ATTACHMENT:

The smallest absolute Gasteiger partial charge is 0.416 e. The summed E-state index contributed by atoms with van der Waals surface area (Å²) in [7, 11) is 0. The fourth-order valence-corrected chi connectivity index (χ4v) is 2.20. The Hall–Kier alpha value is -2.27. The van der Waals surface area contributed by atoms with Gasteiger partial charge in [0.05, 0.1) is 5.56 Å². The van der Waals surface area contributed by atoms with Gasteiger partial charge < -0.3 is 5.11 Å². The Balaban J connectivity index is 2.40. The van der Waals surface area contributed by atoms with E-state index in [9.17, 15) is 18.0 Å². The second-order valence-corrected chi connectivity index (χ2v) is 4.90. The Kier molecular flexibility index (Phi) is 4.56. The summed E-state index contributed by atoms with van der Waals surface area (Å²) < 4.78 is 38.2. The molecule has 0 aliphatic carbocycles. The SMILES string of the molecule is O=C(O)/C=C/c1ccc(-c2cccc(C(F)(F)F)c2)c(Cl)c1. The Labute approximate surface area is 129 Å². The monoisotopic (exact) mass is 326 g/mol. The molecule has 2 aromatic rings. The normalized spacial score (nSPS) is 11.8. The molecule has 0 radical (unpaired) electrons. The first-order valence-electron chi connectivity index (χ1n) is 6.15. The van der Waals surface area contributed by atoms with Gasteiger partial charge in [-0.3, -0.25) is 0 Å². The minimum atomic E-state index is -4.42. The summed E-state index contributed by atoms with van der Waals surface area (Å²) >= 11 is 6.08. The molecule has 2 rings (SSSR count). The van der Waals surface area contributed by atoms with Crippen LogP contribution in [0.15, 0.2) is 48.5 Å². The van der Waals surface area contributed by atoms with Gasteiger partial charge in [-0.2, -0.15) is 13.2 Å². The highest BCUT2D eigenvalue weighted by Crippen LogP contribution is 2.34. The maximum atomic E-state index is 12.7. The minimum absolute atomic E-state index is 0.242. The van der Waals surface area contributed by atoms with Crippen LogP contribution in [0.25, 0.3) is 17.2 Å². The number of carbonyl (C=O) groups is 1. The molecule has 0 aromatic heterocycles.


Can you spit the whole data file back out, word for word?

The smallest absolute Gasteiger partial charge is 0.416 e. The summed E-state index contributed by atoms with van der Waals surface area (Å²) in [7, 11) is 0. The fourth-order valence-corrected chi connectivity index (χ4v) is 2.20. The Hall–Kier alpha value is -2.27. The van der Waals surface area contributed by atoms with Gasteiger partial charge in [0.05, 0.1) is 5.56 Å². The van der Waals surface area contributed by atoms with Gasteiger partial charge < -0.3 is 5.11 Å². The Balaban J connectivity index is 2.40. The van der Waals surface area contributed by atoms with E-state index in [9.17, 15) is 18.0 Å². The second-order valence-corrected chi connectivity index (χ2v) is 4.90. The Kier molecular flexibility index (Phi) is 4.56. The summed E-state index contributed by atoms with van der Waals surface area (Å²) < 4.78 is 38.2. The molecule has 0 aliphatic carbocycles. The SMILES string of the molecule is O=C(O)/C=C/c1ccc(-c2cccc(C(F)(F)F)c2)c(Cl)c1. The Labute approximate surface area is 129 Å². The monoisotopic (exact) mass is 326 g/mol. The molecule has 2 aromatic rings. The normalized spacial score (nSPS) is 11.8. The molecule has 0 radical (unpaired) electrons. The first-order valence-electron chi connectivity index (χ1n) is 6.15. The van der Waals surface area contributed by atoms with Gasteiger partial charge in [-0.3, -0.25) is 0 Å². The minimum atomic E-state index is -4.42. The summed E-state index contributed by atoms with van der Waals surface area (Å²) >= 11 is 6.08. The molecule has 2 rings (SSSR count). The van der Waals surface area contributed by atoms with Crippen LogP contribution in [0.15, 0.2) is 48.5 Å². The van der Waals surface area contributed by atoms with Gasteiger partial charge in [-0.2, -0.15) is 13.2 Å². The highest BCUT2D eigenvalue weighted by Crippen LogP contribution is 2.34. The maximum atomic E-state index is 12.7. The minimum absolute atomic E-state index is 0.242. The van der Waals surface area contributed by atoms with Crippen LogP contribution in [0.25, 0.3) is 17.2 Å². The number of carbonyl (C=O) groups is 1. The molecule has 0 aromatic heterocycles.